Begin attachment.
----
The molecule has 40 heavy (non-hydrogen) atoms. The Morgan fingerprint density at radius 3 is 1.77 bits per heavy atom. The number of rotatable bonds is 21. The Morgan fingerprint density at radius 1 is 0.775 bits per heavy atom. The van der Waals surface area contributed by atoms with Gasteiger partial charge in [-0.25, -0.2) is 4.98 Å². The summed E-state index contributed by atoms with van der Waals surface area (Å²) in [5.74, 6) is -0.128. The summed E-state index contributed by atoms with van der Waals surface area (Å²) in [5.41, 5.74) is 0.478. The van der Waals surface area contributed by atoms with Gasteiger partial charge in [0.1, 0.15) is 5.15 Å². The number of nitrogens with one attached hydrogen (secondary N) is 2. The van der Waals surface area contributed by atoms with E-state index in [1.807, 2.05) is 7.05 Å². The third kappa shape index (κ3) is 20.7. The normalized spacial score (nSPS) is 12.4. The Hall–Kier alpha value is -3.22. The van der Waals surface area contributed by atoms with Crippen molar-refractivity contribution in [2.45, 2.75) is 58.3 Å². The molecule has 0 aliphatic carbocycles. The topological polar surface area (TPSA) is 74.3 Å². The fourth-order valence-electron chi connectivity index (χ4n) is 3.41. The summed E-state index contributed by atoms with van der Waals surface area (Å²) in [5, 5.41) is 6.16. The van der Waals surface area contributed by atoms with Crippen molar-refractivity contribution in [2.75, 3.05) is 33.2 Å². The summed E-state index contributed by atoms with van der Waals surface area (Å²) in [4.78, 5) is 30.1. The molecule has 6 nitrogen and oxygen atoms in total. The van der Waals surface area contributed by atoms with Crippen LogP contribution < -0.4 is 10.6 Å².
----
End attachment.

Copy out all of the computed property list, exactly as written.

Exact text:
The molecule has 40 heavy (non-hydrogen) atoms. The Morgan fingerprint density at radius 3 is 1.77 bits per heavy atom. The number of rotatable bonds is 21. The Morgan fingerprint density at radius 1 is 0.775 bits per heavy atom. The van der Waals surface area contributed by atoms with Gasteiger partial charge in [-0.25, -0.2) is 4.98 Å². The summed E-state index contributed by atoms with van der Waals surface area (Å²) in [5.74, 6) is -0.128. The summed E-state index contributed by atoms with van der Waals surface area (Å²) in [5.41, 5.74) is 0.478. The van der Waals surface area contributed by atoms with Gasteiger partial charge in [0.1, 0.15) is 5.15 Å². The number of nitrogens with one attached hydrogen (secondary N) is 2. The van der Waals surface area contributed by atoms with E-state index in [1.807, 2.05) is 7.05 Å². The third kappa shape index (κ3) is 20.7. The normalized spacial score (nSPS) is 12.4. The Hall–Kier alpha value is -3.22. The van der Waals surface area contributed by atoms with Crippen molar-refractivity contribution in [2.45, 2.75) is 58.3 Å². The molecule has 0 aliphatic carbocycles. The topological polar surface area (TPSA) is 74.3 Å². The fourth-order valence-electron chi connectivity index (χ4n) is 3.41. The summed E-state index contributed by atoms with van der Waals surface area (Å²) in [5, 5.41) is 6.16. The van der Waals surface area contributed by atoms with Crippen molar-refractivity contribution in [2.75, 3.05) is 33.2 Å². The summed E-state index contributed by atoms with van der Waals surface area (Å²) in [4.78, 5) is 30.1. The molecule has 6 nitrogen and oxygen atoms in total. The van der Waals surface area contributed by atoms with Crippen LogP contribution < -0.4 is 10.6 Å².